Bar Misc. No. 4304 -- The Manslaughter and Assault Convictions.

From the inception of these proceedings petitioner has asserted that the State Bar is without jurisdiction to conduct any conviction proceedings, including proceedings directed to determining whether he should be placed on interim suspension, in Bar Misc. No. 4304. He asserts that section 6102, subdivision (a) vests this court with exclusive authority to order interim suspension and that we may do so only where the record of conviction on its face shows that the offense involved or probably involved moral turpitude. [34 Cal. 3d 898] He further asserts that proceedings to determine whether the circumstances surrounding the offense involved moral turpitude and if so what discipline should be imposed may not be commenced until the judgment of conviction has become final. (§ 6102, subd. (b).) fn. 2

[1] The statute clearly does not authorize imposition of final discipline until the judgment of conviction has become final on appeal or the time for seeking an appeal has passed. (§ 6102, subd. (b); Cal. Rules of Court, rule 951(b).) The attorney must be given notice and an opportunity to be heard prior to the making of a final disciplinary order. (§ 6102, subd. (b); In re Ruffalo (1968) 390 U.S. 544 [20 L. Ed. 2d 117, 88 S. Ct. 1222]; Emslie v. State Bar (1974) 11 Cal. 3d 210, 229 [113 Cal. Rptr. 175, 520 P.2d 991].)

Interim suspension, however, is the method by which the court may temporarily suspend an attorney whose acts indicate he or she may be unfit to practice law, pending the final resolution of criminal charges. Subdivision (a) of section 6102 is framed in mandatory terms: "Upon the receipt of the certified copy of the record of conviction, if it appears therefrom that the crime ... involved or that there is probable cause to believe that it involved moral turpitude, the Supreme Court shall suspend the attorney until the time for appeal has elapsed, ..."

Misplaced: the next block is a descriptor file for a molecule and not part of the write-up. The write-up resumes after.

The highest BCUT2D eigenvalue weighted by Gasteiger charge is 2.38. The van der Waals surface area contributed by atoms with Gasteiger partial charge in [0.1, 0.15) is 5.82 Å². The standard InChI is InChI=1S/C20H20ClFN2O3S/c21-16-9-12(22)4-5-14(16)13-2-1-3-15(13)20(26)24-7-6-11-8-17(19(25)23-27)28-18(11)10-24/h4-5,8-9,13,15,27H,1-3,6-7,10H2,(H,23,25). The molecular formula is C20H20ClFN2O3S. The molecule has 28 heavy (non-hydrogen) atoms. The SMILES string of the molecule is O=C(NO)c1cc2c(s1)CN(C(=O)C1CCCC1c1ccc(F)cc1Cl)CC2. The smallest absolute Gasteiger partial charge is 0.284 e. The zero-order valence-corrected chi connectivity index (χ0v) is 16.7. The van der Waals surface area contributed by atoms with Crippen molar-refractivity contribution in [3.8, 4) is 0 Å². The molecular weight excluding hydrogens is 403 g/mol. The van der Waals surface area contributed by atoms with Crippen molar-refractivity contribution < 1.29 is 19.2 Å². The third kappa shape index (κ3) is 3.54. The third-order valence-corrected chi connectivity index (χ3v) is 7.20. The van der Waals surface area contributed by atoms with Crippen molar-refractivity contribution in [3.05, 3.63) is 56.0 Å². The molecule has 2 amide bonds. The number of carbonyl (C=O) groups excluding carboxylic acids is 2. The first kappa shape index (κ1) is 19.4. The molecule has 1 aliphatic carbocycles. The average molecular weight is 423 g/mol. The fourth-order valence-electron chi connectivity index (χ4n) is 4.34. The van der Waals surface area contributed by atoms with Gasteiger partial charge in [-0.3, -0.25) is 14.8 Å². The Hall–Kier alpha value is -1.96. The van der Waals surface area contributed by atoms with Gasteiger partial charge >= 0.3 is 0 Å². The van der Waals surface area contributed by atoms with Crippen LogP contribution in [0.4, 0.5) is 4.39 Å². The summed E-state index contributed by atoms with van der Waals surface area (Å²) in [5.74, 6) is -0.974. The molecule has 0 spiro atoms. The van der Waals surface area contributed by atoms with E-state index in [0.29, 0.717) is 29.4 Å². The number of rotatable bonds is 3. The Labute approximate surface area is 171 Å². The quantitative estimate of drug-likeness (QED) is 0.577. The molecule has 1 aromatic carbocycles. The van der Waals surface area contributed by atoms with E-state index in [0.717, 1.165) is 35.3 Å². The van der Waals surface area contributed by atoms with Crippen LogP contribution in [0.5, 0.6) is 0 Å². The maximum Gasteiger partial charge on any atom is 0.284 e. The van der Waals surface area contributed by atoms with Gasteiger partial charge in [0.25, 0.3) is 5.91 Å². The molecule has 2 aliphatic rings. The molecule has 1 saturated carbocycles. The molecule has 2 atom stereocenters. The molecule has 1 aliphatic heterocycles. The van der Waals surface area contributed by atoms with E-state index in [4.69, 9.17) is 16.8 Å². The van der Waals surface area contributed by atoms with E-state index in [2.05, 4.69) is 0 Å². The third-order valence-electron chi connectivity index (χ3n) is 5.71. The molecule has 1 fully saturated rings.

It is this court's practice to refer to the State Bar cases in which an attorney has been convicted of a crime where the determination of whether moral turpitude is involved requires an examination of the facts and circumstances of the case. This practice is implicitly recognized in rule 951(a), which precludes a petition to set aside temporary suspension if a referral to the State Bar preceded the suspension order. Subdivision (c) of section 6102 expressly authorizes this court to "refer the proceedings or any part thereof or issue therein, including the nature or extent of discipline, to the State Bar for hearing, report and recommendation." Thus we find that our referral order properly conferred upon the State Bar the power to report whether petitioner's offenses involved moral turpitude or other misconduct warranting discipline, in order to assist this court in deciding whether interim suspension is warranted. This court retains the sole power to order petitioner suspended from the practice of law.

We believe, however, that the State Bar may have misinterpreted the scope of the power of investigation conferred by our referral on the issue of interim suspension. The State Bar sought to hold a hearing and take evidence pertaining to the facts and circumstances surrounding petitioner's [34 Cal. 3d 899] convictions. The hearing examiner explained that the record established during these hearings would comprise the record ultimately placed before the Supreme Court on the issue of the appropriate discipline to be imposed. This was asserted to avoid the need for a retrial of the facts and circumstances surrounding the convictions after they became final.

[2] Petitioner, however, is entitled to procedural due process in proceedings which contemplate the deprivation of his license to practice his profession. (In re Ruffalo, supra, 390 U.S. 544; Emslie v. State Bar, supra, 11 Cal. 3d 210, 229.) Both the statutes and the State Bar Rules of Procedure guarantee notice and an opportunity to be heard, to present a defense, to engage in discovery, and to present evidence prior to imposition of discipline. (§ 6102, subd. (b); Rules Proc. of State Bar, rule 551 et seq., & rules 601-603; see, Schullman v. State Bar (1973) 10 Cal. 3d 526, 537 [111 Cal. Rptr. 161, 516 P.2d 865].) [3] This court has held that an attorney facing disciplinary charges may be called to testify but may decline to answer questions where the testimony would tend to incriminate. (Black v. State Bar (1972) 7 Cal. 3d 676, 688 [103 Cal. Rptr. 288, 499 P.2d 968].)

[4] Petitioner here chose to maintain his silence with regard to the criminal charges which had not been finally determined. It has recently been held that a witness retains the privilege against self-incrimination during the pendency of an appeal. (People v. Lopez (1980) 110 Cal. App. 3d 1010, 1021 [168 Cal. Rptr. 378]; In re Courtney S. (1982) 130 Cal. App. 3d 567, 573 [181 Cal. Rptr. 843].) Petitioner cannot be criticized for asserting this right. Nor may he be penalized by having the issue of discipline submitted on a record that was developed without his participation.